It’s an exciting time to be a developer. The tools available to us are getting better and more platform-agnostic and Microsoft is embracing the Open Source community. In this post, I am going to explore getting started with a ASP.NET Core app on Mac OS. I’m using Visual Studio Code as my editor but you can use whatever editor you prefer. Let’s get started!

First off, let’s create a directory and run dotnet new to create a new C# app. I’m calling my app HelloCore:

Deans-MacBook-Pro:Projects deandavidson$ mkdir HelloCore
Deans-MacBook-Pro:Projects deandavidson$ cd HelloCore/
Deans-MacBook-Pro:HelloCore deandavidson$ dotnet new
Created new C# project in /Users/deandavidson/Documents/Projects/HelloCore.

So, what just happened? Let’s take a look at project.json:

  "version": "1.0.0-*",
  "buildOptions": {
    "debugType": "portable",
    "emitEntryPoint": true
  "dependencies": {},
  "frameworks": {
    "netcoreapp1.0": {
      "dependencies": {
        "Microsoft.NETCore.App": {
          "type": "platform",
          "version": "1.0.0"
      "imports": "dnxcore50"

As you can see, by default it imports dnxcore50. Why? This allows us to reference pre-RC1 .NET Core Preview libraries. There is a lot of great info on Target Framework Monikers in this blog post. If you are unfamiliar with how .NET Core naming has changed, Hanselman does a really good job of explaining it here: ASP.NET 5 is dead - Introducing ASP.NET Core 1.0 and .NET Core 1.0 <- With a title like that, you basically don’t even need to READ the post.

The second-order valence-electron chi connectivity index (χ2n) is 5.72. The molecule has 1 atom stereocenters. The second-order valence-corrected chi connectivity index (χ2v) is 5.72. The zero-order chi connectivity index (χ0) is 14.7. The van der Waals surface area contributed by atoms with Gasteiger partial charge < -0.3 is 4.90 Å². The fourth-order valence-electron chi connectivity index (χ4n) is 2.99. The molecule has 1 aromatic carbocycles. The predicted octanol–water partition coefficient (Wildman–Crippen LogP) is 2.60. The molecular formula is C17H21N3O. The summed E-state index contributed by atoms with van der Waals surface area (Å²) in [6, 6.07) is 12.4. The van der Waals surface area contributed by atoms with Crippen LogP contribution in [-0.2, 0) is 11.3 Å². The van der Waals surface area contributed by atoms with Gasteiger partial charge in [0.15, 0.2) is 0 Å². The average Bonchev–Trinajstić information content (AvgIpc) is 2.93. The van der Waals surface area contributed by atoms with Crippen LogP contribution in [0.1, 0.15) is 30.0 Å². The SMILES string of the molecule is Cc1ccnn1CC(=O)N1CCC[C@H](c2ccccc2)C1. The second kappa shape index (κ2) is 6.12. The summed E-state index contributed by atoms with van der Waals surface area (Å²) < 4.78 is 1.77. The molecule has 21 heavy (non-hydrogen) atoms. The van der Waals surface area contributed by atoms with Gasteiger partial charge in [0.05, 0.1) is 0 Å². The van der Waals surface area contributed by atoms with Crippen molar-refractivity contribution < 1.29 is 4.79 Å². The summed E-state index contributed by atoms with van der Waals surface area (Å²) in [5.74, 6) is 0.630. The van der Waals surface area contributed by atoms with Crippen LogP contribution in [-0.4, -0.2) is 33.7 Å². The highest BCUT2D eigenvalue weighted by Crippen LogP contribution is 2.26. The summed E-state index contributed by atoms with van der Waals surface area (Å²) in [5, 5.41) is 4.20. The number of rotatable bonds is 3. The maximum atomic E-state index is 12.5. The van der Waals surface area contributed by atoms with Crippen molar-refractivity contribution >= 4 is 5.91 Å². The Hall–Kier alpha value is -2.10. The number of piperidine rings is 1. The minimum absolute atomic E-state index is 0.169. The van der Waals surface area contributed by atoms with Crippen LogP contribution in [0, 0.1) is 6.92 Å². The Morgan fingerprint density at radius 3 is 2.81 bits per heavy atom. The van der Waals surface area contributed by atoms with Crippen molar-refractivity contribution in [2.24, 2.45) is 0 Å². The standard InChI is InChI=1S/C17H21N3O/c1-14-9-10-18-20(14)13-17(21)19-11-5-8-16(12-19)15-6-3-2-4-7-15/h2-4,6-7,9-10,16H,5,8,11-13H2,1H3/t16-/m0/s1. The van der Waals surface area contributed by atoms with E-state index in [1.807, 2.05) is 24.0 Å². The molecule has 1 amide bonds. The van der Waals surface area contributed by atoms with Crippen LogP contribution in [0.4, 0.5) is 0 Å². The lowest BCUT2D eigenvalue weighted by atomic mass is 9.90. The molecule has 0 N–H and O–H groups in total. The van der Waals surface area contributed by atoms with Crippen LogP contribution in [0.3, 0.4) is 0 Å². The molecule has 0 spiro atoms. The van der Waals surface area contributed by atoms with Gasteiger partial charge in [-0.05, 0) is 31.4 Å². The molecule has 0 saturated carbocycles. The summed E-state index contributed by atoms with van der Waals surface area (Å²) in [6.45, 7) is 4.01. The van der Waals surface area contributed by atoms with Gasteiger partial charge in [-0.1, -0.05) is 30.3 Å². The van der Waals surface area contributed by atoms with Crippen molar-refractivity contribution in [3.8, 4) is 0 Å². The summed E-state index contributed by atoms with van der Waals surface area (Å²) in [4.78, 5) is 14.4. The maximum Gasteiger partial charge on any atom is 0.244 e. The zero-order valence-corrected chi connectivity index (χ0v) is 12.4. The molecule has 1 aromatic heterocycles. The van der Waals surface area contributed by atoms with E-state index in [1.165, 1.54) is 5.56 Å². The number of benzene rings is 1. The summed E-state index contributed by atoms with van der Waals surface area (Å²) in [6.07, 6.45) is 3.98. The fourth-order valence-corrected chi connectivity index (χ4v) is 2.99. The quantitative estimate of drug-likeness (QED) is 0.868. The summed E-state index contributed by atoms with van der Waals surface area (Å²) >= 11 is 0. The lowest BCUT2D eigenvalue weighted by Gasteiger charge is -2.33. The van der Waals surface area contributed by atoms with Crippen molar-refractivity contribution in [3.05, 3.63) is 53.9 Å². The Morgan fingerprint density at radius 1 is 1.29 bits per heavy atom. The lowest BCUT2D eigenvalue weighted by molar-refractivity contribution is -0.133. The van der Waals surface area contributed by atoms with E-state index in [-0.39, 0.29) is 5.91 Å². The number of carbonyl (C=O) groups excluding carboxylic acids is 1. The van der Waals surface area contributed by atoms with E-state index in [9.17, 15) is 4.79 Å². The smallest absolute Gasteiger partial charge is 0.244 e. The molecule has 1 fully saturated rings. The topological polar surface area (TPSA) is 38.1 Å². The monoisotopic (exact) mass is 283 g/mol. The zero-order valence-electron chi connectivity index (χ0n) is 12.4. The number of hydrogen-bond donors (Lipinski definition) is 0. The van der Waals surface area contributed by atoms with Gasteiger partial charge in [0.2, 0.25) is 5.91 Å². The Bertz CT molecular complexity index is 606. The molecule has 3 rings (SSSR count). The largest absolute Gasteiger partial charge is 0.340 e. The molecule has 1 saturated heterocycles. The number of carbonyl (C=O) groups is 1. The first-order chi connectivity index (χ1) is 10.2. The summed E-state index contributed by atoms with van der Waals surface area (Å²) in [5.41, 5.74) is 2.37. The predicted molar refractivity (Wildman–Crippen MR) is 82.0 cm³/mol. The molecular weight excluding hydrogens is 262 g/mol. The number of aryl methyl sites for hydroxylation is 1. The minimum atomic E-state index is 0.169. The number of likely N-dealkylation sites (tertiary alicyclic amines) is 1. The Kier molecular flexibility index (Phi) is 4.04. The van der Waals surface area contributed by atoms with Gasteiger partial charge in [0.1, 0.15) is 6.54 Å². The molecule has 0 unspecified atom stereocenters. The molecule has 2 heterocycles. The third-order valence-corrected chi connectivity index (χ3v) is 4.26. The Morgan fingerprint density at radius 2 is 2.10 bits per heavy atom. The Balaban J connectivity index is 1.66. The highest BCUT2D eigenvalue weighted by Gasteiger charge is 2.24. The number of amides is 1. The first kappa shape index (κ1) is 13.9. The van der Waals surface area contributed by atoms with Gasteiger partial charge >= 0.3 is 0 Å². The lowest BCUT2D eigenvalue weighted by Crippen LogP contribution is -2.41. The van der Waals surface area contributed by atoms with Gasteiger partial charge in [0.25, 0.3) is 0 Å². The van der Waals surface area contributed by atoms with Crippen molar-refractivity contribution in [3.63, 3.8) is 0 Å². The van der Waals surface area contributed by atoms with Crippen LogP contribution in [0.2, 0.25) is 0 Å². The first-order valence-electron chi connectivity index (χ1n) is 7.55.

In addition to project.json, we also have an entry point in to our application in Program.cs:

using System;

namespace ConsoleApplication
    public class Program
        public static void Main(string[] args)
            Console.WriteLine("Hello World!");

Next, let’s restore dependencies using dotnet restore:

Deans-MacBook-Pro:HelloCore deandavidson$ dotnet restore
log  : Restoring packages for /Users/deandavidson/Documents/Projects/HelloCore/project.json...
log  : Lock file has not changed. Skipping lock file write. Path: /Users/deandavidson/Documents/Projects/HelloCore/project.lock.json
log  : /Users/deandavidson/Documents/Projects/HelloCore/project.json
log  : Restore completed in 939ms.
Deans-MacBook-Pro:HelloCore deandavidson$ 

And finally let’s run the app using dotnet run:

The App Runs!

It’s nice that our app runs but it doesn’t actually do anything. Let’s add the following dependencies to our project.json file’s root-level dependencies property which was previously blank:

  "dependencies": {
    "Microsoft.NETCore.App": {
      "version": "1.0.0",
      "type": "platform"
    "Microsoft.AspNetCore.Mvc": "1.0.0",
    "Microsoft.AspNetCore.Diagnostics": "1.0.0",
    "Microsoft.AspNetCore.Server.Kestrel": "1.0.0",
    "Microsoft.AspNetCore.StaticFiles": "1.0.0",
    "Microsoft.Extensions.Logging.Console": "1.0.0",
    "Microsoft.Extensions.Configuration.EnvironmentVariables": "1.0.0",